China’s evolving mobile landscape


On March 20th, China Mobile – the world’s largest mobile carrier, with more than 770MM subscribers — released its annual results for 2013, revealing interesting trends in China that may indicate the emergence of a singular, unified distribution system for app developers.

One of the more interesting data points from the presentation related to the growth of China Mobile’s 4G business: by the end of February, the company had enlisted 1.34MM LTE subscribers, with around 1MM of those being iPhone subscribers.


Source: China Mobile

While these iPhone sales figures are lower than had been anticipated – analysts expected that 15 to 20 million units would be sold in 2014 — these numbers represent a clear preference for iPhone at the higher end of the value chain in China. iOS market share declined by nearly a quarter over 2013 to 17.4%, and Apple’s deal with China Mobile is an important attempt to resuscitate its presence there. Thus far, the cooperation appears to be working at the higher end of the device spectrum.

Another interesting revelation in the report is the extent to which over-the-top (OTT) messaging apps are affecting China Mobile’s voice and messaging revenues: both shrank fairly significantly (-3.4% for voice and -6.5% for SMS and MMS) in 2013. Especially interesting here is the deterioration of SMS and MMS revenues, the implication of which is that messaging app usage in China continues to grow and evolve. Tencent’s WeChat, the second-largest OTT messaging app by worldwide user count, has approximately 300MM monthly active users, the majority of which are located in China.


Source: China Mobile

The confluence of these two factors in China – a shifting preference to iPhone and the continued growth of OTT messaging apps – has broad implications for app distribution in the country. Historically, the difficulty for foreign companies in entering the Chinese market has been device and marketplace fragmentation. Foreign developers interested in entering the market must either adopt the overhead of regional expertise (country managers, business development personnel, etc.) or work with a local partner for distribution (with many such arrangements requiring a significant forfeiture of revenues).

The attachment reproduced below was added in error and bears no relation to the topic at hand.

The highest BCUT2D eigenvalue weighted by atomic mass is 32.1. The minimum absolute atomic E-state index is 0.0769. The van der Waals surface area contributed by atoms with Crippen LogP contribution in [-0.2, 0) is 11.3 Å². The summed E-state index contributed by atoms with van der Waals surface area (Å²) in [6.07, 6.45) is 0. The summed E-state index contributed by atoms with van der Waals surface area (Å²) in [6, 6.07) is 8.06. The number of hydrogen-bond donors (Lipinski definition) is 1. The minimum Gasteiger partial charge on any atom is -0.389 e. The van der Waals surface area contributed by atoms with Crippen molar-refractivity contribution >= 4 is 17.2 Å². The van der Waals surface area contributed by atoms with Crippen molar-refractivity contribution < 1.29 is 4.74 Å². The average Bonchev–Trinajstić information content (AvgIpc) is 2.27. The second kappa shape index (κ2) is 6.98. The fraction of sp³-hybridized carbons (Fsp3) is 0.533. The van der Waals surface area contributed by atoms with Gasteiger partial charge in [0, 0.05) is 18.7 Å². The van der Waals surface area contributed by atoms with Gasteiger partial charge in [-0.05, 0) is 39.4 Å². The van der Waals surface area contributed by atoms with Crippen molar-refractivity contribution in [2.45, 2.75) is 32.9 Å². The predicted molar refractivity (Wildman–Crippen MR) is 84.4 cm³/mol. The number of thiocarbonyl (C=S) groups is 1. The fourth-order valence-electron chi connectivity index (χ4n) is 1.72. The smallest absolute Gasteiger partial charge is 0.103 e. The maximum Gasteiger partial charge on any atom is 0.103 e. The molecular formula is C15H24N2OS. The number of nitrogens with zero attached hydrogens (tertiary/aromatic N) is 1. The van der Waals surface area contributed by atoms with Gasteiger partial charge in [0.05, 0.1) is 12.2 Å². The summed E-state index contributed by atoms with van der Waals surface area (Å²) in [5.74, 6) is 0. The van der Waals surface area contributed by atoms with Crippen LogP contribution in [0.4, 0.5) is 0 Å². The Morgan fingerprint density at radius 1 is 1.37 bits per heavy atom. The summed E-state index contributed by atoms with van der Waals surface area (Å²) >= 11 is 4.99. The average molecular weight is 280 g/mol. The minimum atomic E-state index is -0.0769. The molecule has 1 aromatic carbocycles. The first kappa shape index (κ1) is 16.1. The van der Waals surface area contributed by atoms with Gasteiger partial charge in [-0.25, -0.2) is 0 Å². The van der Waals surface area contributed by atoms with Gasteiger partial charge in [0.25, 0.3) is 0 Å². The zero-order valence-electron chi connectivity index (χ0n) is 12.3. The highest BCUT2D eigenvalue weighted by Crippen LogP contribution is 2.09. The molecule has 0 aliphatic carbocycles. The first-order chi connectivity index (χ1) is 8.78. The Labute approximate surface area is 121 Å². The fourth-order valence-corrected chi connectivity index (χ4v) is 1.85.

But if Apple is able to reverse its decline in China and capture appreciable market share through its cooperation with China Mobile, the process of launching an app in China may become more attractive to smaller developers without the resources to staff a team dedicated to the Chinese market. Additionally, as OTT messaging apps continue to capture messaging traffic, distribution in China (especially for games) has the potential to become much more simple: advertise through WeChat.

Large Western brands like Pepsi and McDonald’s have recently begun advertising on WeChat to reach users in China (and Brazil, where WeChat is also popular), and Tencent is currently in the process of rolling out ad management tools to advertisers. WeChat may soon become an attractive marketing channel for app developers, which would significantly reduce the complexity of user acquisition in China for foreign developers.

The growth of iOS in China and the continued robustness of OTT messaging apps could potentially lower the bar for app distribution in China enough to create an opportunity for foreign developers to enter the market. Currently, entering China for foreign developers requires a dedicated strategy (“going to China”), which prices many small developers out of the market entirely. If the market dynamics continue to shift as indicated by China Mobile’s recent annual report, however, that may change.